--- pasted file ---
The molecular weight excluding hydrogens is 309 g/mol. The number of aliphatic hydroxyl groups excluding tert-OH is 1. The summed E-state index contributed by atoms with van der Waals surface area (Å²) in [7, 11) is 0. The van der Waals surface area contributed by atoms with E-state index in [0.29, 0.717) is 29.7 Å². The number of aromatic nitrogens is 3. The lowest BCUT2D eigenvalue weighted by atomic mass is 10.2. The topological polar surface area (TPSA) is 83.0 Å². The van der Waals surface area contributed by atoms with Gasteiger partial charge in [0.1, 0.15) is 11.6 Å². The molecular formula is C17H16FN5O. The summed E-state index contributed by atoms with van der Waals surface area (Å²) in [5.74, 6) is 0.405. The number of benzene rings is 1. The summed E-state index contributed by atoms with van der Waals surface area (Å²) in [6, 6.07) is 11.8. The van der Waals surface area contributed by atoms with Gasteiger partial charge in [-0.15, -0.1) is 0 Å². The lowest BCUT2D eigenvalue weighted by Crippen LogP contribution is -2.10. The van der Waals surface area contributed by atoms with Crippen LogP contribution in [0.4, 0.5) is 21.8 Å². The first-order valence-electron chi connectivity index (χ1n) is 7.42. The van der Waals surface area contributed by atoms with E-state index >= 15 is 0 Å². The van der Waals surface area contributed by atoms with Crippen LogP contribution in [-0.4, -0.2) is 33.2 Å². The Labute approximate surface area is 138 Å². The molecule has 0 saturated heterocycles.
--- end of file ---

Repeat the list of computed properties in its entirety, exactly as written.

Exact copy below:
The molecular weight excluding hydrogens is 309 g/mol. The number of aliphatic hydroxyl groups excluding tert-OH is 1. The summed E-state index contributed by atoms with van der Waals surface area (Å²) in [7, 11) is 0. The van der Waals surface area contributed by atoms with E-state index in [0.29, 0.717) is 29.7 Å². The number of aromatic nitrogens is 3. The lowest BCUT2D eigenvalue weighted by atomic mass is 10.2. The topological polar surface area (TPSA) is 83.0 Å². The van der Waals surface area contributed by atoms with Gasteiger partial charge in [0.1, 0.15) is 11.6 Å². The molecular formula is C17H16FN5O. The summed E-state index contributed by atoms with van der Waals surface area (Å²) in [5.74, 6) is 0.405. The number of benzene rings is 1. The summed E-state index contributed by atoms with van der Waals surface area (Å²) in [6, 6.07) is 11.8. The van der Waals surface area contributed by atoms with Gasteiger partial charge in [-0.15, -0.1) is 0 Å². The lowest BCUT2D eigenvalue weighted by Crippen LogP contribution is -2.10. The van der Waals surface area contributed by atoms with Crippen LogP contribution in [0.4, 0.5) is 21.8 Å². The first-order valence-electron chi connectivity index (χ1n) is 7.42. The van der Waals surface area contributed by atoms with E-state index >= 15 is 0 Å². The van der Waals surface area contributed by atoms with Crippen LogP contribution in [-0.4, -0.2) is 33.2 Å². The Labute approximate surface area is 138 Å². The molecule has 0 saturated heterocycles.